Devon is full of surprises and we enjoyed one such surprise on the first beautiful sunny day of the New Year. Jo researched and suggested a trip out to Heddon Valley and as always it was an inspired idea. She’s always on the ball with these days out and visits to explore local areas.
Heddon Valley National Trust
Rebuilt in 1906 after fire completely gutted the original, Hunter’s Inn has been a holiday destination for over a century and was bought by the National Trust in 2017. It’s impressive location almost sitting astride the River Heddon as it winds it’s way down to the sea. Being out of season the National Trust shop and cafe was closed but we weren’t there to shop and drink coffee. We were there for a walk!
The circular walk from Hunters Inn takes you down the Heddon Valley alongside the River Heddon all the way to Heddon’s Mouth where the river crashes out into the Bristol Channel.
Wild and Windy Walk
Obviously we wrapped up seriously as even though the sun was out it was still more than a little breezy and fairly cold. Not a problem with gloves and woolly hats though as we set off past Hunters Inn to the rivers edge. The wonderful thing about walking at this time of year is that it is so quiet and you hardly see a soul. On our hours walk down to the beach we only saw one other couple with a couple of small dogs. Just imagine how busy it could be in the height of the summer?
The gravel paths were easy to trek down as we made our way down to Heddon’s Mouth. With the sun beating down on our backs and the view ahead opening up to the sea it was an exhilarating walk.
Reaching the mouth of the river we found an old lime kiln and carefully wandered down the slippy rocks to the beach. The noise of the river cascading over the rocks and thundering into the sea was almost deafening as it crashed rocks and stones against each other like a huge natural mixer. Still very cold and even windier but incredibly impressive, we found ourselves just standing and staring taking in the awesome power of nature.
Hard to believe that this beach and cove was a popular spot for smugglers in days gone by. How on earth would they get anywhere near the beach with the crazy powerful waves breaking over those huge rocks. I suppose it was worth the risk to evade the authorities and make some money but rather them than me.
The most amazing story about Heddon’s Mouth is undoubtedly this though ………….
Captain Martens and the U-Boat
In the mid 1950s a pleasure boat called the Devonia Belle was chartered by a German visitor and sailed from Ilfracombe up along the coast towards Heddons Mouth by it’s skipper Alan Kift and boatman Les Gear. As they neared the beach Les asked the German tourist why he was so specific about the location he wanted to visit. His answer stunned the two Devon seaman.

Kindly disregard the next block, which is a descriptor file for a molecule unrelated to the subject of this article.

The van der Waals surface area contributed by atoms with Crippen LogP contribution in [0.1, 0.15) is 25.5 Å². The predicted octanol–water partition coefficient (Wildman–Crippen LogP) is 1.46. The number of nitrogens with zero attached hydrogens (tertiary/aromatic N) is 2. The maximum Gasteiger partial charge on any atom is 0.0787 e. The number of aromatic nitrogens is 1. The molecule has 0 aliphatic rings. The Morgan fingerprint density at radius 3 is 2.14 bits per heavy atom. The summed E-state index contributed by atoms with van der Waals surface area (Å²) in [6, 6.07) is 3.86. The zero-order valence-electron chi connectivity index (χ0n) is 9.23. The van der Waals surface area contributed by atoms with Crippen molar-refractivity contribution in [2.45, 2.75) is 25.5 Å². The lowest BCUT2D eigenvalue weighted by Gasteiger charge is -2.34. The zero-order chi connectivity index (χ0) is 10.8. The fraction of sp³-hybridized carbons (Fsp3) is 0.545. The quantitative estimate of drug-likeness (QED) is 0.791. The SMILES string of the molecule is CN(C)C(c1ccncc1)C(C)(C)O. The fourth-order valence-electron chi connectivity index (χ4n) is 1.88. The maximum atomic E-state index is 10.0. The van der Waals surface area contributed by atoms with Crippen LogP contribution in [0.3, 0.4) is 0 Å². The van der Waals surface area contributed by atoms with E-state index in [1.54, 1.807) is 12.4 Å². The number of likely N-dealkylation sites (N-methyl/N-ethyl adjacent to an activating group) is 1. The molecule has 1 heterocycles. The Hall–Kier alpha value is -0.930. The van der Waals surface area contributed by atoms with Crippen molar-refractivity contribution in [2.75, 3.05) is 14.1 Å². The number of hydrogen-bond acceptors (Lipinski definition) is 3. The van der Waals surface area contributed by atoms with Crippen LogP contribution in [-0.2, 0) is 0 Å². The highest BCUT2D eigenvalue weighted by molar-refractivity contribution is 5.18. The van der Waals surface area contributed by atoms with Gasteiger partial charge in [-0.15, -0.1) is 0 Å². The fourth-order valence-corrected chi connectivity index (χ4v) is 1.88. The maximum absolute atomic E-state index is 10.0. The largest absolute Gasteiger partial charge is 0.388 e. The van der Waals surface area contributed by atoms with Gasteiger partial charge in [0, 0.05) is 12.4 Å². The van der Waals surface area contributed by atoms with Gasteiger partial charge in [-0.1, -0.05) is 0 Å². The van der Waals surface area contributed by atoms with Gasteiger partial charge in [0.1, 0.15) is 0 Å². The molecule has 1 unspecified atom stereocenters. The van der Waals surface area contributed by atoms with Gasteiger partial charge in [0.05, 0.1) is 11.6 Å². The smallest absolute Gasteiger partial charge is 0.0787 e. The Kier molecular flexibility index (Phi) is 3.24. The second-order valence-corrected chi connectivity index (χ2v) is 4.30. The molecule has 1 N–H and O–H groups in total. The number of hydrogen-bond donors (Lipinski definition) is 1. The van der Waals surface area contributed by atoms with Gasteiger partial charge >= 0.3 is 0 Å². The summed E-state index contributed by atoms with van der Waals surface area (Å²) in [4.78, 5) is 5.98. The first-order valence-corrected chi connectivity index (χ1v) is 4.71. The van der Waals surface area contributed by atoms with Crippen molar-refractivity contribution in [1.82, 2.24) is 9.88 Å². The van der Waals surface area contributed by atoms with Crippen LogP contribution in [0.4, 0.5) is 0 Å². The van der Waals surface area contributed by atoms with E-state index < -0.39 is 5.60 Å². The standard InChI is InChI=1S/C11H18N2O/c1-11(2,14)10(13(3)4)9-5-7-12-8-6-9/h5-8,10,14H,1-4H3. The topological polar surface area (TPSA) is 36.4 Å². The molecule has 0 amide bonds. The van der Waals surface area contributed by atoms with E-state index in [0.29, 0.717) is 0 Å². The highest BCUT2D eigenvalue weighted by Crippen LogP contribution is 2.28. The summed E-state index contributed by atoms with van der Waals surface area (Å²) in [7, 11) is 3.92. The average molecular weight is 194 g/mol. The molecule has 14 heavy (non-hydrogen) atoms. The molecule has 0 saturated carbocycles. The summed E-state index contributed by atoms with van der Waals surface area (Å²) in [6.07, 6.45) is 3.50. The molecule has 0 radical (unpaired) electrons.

The tourists name was Captain Martens and ten years earlier he had been a U-Boat captain operating in the Irish Sea and Bristol Channel. He said that he often brought his submarine to the beach to offload his men for fresh water and a break from the confines of the submarine. It was so remote that no locals had a clue that Germans subs were regularly laying up there. Captain Martens added that he only landed at night during the war so wanted to return and see what the beach and cliffs were like in the sunlight. Amazing huh?
Back up the River Heddon
Crossing the river a few yards upstream at a small bridge we headed back to Hunters Inn. In the warmer weather I think it’s possible to cross the river using stepping stones right on the edge of the beach but in January this was a raging torrent best avoided.
Such a beautiful two hour circular walk in the glorious Devon sunshine up through the valley finished as we crossed back into the National Trust centre and found the car. A few more people had arrived and parked up but a lot seemed to be lunching at Hunters Mill rather than walking. They were really missing something special.
Rather than head straight back to Georgeham we decided to pop into the little seaside town of Combe Martin to see what that was like and perhaps take another walk around the beach and harbour area. Bigger than we imagined we managed to park on the front and trekked out across the beach and along a very slippy path between the rocks.
Awesome views ahead between the rocks and cliffs and some lovely views out to sea were slightly impacted by the tired town behind us that seems as though it has seen better days. We weren’t impressed by the town at all but that wasn’t really our reason to visit I suppose. The views out from the beach easily made up for the disappointment. Not sure how we’d feel if we had booked a week in Combe Martin though.
To finish the day in style we headed along to Putsborough Sands for a final stroll and a coffee in the little cafe overlooking the beach. A lovely way to end a fabulous day.